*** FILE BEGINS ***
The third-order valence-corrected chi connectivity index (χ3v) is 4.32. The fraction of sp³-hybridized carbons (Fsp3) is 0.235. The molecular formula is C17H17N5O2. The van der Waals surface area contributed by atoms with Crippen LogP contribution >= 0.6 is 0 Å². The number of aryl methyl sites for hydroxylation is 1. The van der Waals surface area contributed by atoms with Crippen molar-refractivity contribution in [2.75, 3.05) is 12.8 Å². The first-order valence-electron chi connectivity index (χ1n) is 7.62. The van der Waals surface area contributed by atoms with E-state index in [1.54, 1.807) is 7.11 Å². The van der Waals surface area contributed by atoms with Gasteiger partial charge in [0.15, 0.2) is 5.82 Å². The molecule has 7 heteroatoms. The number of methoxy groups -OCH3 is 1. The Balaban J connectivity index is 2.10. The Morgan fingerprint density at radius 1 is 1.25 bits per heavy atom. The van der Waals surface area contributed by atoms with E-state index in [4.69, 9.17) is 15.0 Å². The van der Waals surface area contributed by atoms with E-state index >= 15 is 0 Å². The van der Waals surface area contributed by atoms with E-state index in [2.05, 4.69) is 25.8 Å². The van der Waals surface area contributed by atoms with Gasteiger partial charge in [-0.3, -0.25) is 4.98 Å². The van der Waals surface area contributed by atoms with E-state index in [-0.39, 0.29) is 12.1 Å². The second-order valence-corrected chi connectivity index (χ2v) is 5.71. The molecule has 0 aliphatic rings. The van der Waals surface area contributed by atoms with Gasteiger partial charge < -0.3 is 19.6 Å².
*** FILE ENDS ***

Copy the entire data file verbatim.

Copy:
The third-order valence-corrected chi connectivity index (χ3v) is 4.32. The fraction of sp³-hybridized carbons (Fsp3) is 0.235. The molecular formula is C17H17N5O2. The van der Waals surface area contributed by atoms with Crippen LogP contribution >= 0.6 is 0 Å². The number of aryl methyl sites for hydroxylation is 1. The van der Waals surface area contributed by atoms with Crippen molar-refractivity contribution in [2.75, 3.05) is 12.8 Å². The first-order valence-electron chi connectivity index (χ1n) is 7.62. The van der Waals surface area contributed by atoms with E-state index in [1.54, 1.807) is 7.11 Å². The van der Waals surface area contributed by atoms with Gasteiger partial charge in [0.15, 0.2) is 5.82 Å². The molecule has 7 heteroatoms. The number of methoxy groups -OCH3 is 1. The Balaban J connectivity index is 2.10. The Morgan fingerprint density at radius 1 is 1.25 bits per heavy atom. The van der Waals surface area contributed by atoms with E-state index in [4.69, 9.17) is 15.0 Å². The van der Waals surface area contributed by atoms with E-state index >= 15 is 0 Å². The van der Waals surface area contributed by atoms with E-state index in [2.05, 4.69) is 25.8 Å². The van der Waals surface area contributed by atoms with Gasteiger partial charge in [-0.3, -0.25) is 4.98 Å². The van der Waals surface area contributed by atoms with E-state index in [-0.39, 0.29) is 12.1 Å². The second-order valence-corrected chi connectivity index (χ2v) is 5.71. The molecule has 0 aliphatic rings. The van der Waals surface area contributed by atoms with Gasteiger partial charge < -0.3 is 19.6 Å².